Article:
While it’s comforting to know we’ll most likely find meaning through trial and error over time, my conversations with these faculty members showed me how the search for meaning is much more than a one-time high. It’s a continuous project.

You must acknowledge that happiness alone is not sustainable.

Happiness, by definition, cannot be experienced if you’re suffering. Yes, spending time with friends can make me happy, but only when I’m with them. They can’t help me when I inevitably have to spend six hours in my cave of depression studying for my math test that I put off for said friends. Sure, buying a new book or decorations I don’t need always makes me feel better, but that will quickly go away once I see the negative signs in my bank account.

While most of our suffering is minor and manageable, we tend to ignore the fact that we are forever at risk of descending into periods of great hardship. It is this inevitability of unhappiness, extreme or not, that prevents these things that make us “happy” from keeping us that way. In other words, our definition of happiness is not enough to endure hardship and therefore cannot ultimately sustain us.

Happiness is fleeting, but meaning will stay regardless of whether you’re happy or not — and only this will get you through this chaotic, often cruel world.

It’s not about attaining meaning, but pursuing it.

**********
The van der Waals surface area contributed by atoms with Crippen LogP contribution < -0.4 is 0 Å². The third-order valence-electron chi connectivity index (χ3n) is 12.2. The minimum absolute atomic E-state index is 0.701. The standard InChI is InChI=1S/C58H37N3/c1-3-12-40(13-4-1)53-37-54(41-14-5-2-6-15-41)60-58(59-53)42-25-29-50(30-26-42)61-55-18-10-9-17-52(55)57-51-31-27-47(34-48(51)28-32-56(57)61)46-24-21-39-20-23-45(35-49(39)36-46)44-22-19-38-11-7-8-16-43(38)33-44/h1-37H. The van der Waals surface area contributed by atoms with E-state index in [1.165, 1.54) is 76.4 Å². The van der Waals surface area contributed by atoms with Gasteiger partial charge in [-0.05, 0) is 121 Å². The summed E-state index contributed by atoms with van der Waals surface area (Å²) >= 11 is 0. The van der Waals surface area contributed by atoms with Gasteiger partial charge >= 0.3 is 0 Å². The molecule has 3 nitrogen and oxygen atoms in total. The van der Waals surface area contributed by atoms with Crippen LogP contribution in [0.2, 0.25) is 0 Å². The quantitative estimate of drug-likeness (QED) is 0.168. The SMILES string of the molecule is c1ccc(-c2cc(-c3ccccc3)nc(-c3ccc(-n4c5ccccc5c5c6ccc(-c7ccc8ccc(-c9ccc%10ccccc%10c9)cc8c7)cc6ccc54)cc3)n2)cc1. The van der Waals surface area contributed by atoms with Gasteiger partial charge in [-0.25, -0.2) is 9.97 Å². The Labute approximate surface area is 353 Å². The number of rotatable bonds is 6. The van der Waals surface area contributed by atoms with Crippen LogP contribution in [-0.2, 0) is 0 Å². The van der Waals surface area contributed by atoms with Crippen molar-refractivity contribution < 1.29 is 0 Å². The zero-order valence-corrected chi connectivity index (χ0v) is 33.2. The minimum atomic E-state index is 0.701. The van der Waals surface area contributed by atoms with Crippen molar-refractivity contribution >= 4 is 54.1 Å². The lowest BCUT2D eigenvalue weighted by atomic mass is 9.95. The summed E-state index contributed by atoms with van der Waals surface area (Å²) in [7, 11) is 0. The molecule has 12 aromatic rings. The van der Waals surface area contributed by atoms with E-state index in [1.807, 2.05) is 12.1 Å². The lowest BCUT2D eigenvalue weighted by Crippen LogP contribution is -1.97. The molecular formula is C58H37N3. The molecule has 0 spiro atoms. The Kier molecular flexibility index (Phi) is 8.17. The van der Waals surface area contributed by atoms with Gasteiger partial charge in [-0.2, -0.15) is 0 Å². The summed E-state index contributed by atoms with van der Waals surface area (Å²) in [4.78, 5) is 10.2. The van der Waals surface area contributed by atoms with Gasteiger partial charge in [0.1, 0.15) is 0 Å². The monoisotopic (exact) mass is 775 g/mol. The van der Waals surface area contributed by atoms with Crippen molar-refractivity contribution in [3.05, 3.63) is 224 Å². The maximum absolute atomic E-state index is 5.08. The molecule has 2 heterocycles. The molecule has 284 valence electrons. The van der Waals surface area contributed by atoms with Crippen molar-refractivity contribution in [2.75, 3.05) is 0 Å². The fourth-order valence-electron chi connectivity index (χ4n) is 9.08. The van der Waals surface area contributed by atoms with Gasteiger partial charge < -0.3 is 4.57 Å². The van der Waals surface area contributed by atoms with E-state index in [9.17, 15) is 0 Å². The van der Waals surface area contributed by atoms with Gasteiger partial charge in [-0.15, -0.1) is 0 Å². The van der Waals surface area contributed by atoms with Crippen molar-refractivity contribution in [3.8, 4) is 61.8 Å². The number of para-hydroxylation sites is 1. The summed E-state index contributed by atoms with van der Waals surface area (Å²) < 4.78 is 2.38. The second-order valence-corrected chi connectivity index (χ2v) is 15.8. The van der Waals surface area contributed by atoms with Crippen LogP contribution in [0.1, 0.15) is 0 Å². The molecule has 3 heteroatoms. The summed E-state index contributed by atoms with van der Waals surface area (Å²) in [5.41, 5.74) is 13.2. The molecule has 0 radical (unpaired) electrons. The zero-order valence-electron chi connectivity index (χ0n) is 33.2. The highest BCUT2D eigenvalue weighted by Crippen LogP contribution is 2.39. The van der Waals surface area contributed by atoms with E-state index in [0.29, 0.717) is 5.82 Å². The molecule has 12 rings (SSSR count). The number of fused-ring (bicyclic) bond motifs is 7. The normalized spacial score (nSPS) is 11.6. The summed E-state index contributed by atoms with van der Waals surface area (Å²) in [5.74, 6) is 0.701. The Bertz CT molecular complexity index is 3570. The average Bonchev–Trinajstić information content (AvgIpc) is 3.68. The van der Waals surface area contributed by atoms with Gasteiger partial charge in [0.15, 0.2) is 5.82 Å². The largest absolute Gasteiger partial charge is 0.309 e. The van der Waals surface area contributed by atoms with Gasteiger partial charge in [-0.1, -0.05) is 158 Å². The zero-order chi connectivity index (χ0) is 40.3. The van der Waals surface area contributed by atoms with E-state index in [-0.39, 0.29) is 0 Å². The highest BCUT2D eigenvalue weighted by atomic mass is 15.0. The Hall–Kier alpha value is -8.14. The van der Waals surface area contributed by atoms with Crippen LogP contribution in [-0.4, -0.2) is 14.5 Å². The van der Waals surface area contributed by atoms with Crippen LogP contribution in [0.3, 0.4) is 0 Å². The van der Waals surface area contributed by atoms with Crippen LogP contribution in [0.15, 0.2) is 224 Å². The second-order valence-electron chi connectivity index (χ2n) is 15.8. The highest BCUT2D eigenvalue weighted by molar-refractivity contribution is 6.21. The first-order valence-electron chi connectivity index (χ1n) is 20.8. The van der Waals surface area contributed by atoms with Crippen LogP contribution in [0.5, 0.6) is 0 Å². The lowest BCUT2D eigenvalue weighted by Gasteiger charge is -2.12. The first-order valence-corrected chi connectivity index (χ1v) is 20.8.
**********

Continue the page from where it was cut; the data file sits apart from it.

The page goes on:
Most people believe it is the attainment of certain goals that cultivates meaning, when in fact, it’s the continual struggle towards them that matters most.

Goals are only of value because the path to them sculpts who you are as a person — the goal itself is secondary. If we spend our whole lives chasing dreams, we won’t realize we were living in one all along until it’s too late.

Additionally, sometimes our goals no longer move us forward; they may have only been appropriate for a stage of our development we have outgrown.

For instance, you may have gotten a partner in high school with the goal of building a successful relationship. By college, however, you’re completely different people and staying in that relationship will no longer contribute to your path in life.

When I was little, I wanted to be a doctor. Now, I want to be a lawyer. The doctor did not change: I did.

“We do not strive to be bankers, nor policemen, nor doctors. We strive to be ourselves.”

It is not attaining our goals that gives us meaning, but who we become in the process. The purpose is in the journey of life, not its destination.

Happiness is a temporary distraction from the hardships of life, but meaning is a means of getting through suffering, your ‘why’ to live.

She who has a why can bear any how.
Isabella Garcia is an economics sophomore and opinion writer for The Battalion.

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About the Contributor
Isabella Garcia
Isabella Garcia, Opinion Writer
Isabella Garcia is an Economics sophomore from San Antonio, Texas and has been an opinion writer for The Battalion since June 2023. After graduation, Isabella intends to earn a J.D. and pursue a career in corporate law.